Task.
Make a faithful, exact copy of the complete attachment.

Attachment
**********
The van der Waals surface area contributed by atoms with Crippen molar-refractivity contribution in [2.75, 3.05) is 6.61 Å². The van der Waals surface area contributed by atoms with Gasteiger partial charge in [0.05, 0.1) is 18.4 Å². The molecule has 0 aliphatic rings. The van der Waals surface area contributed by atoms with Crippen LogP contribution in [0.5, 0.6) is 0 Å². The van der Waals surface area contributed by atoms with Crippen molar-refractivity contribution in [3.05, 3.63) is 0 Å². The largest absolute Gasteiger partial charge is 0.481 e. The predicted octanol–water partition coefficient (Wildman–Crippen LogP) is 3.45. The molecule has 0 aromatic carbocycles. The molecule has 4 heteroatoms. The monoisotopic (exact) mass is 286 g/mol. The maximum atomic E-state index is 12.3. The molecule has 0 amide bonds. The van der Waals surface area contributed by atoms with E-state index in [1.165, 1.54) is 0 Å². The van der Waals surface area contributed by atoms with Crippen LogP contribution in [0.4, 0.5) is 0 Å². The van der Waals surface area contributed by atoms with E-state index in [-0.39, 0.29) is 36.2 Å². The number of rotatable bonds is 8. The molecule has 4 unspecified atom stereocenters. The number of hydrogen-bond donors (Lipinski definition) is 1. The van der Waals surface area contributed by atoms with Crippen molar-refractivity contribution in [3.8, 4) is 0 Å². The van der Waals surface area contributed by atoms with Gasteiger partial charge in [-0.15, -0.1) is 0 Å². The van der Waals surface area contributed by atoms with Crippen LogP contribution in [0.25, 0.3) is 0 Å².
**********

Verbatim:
The van der Waals surface area contributed by atoms with Crippen molar-refractivity contribution in [2.75, 3.05) is 6.61 Å². The van der Waals surface area contributed by atoms with Gasteiger partial charge in [0.05, 0.1) is 18.4 Å². The molecule has 0 aliphatic rings. The van der Waals surface area contributed by atoms with Crippen LogP contribution in [0.5, 0.6) is 0 Å². The van der Waals surface area contributed by atoms with Crippen molar-refractivity contribution in [3.05, 3.63) is 0 Å². The largest absolute Gasteiger partial charge is 0.481 e. The predicted octanol–water partition coefficient (Wildman–Crippen LogP) is 3.45. The molecule has 0 aromatic carbocycles. The molecule has 4 heteroatoms. The monoisotopic (exact) mass is 286 g/mol. The maximum atomic E-state index is 12.3. The molecule has 0 amide bonds. The van der Waals surface area contributed by atoms with E-state index in [1.165, 1.54) is 0 Å². The van der Waals surface area contributed by atoms with Crippen LogP contribution in [0.4, 0.5) is 0 Å². The van der Waals surface area contributed by atoms with E-state index in [-0.39, 0.29) is 36.2 Å². The number of rotatable bonds is 8. The molecule has 4 unspecified atom stereocenters. The number of hydrogen-bond donors (Lipinski definition) is 1. The van der Waals surface area contributed by atoms with Crippen molar-refractivity contribution in [3.8, 4) is 0 Å². The van der Waals surface area contributed by atoms with Gasteiger partial charge in [-0.15, -0.1) is 0 Å². The van der Waals surface area contributed by atoms with Crippen LogP contribution in [0.25, 0.3) is 0 Å².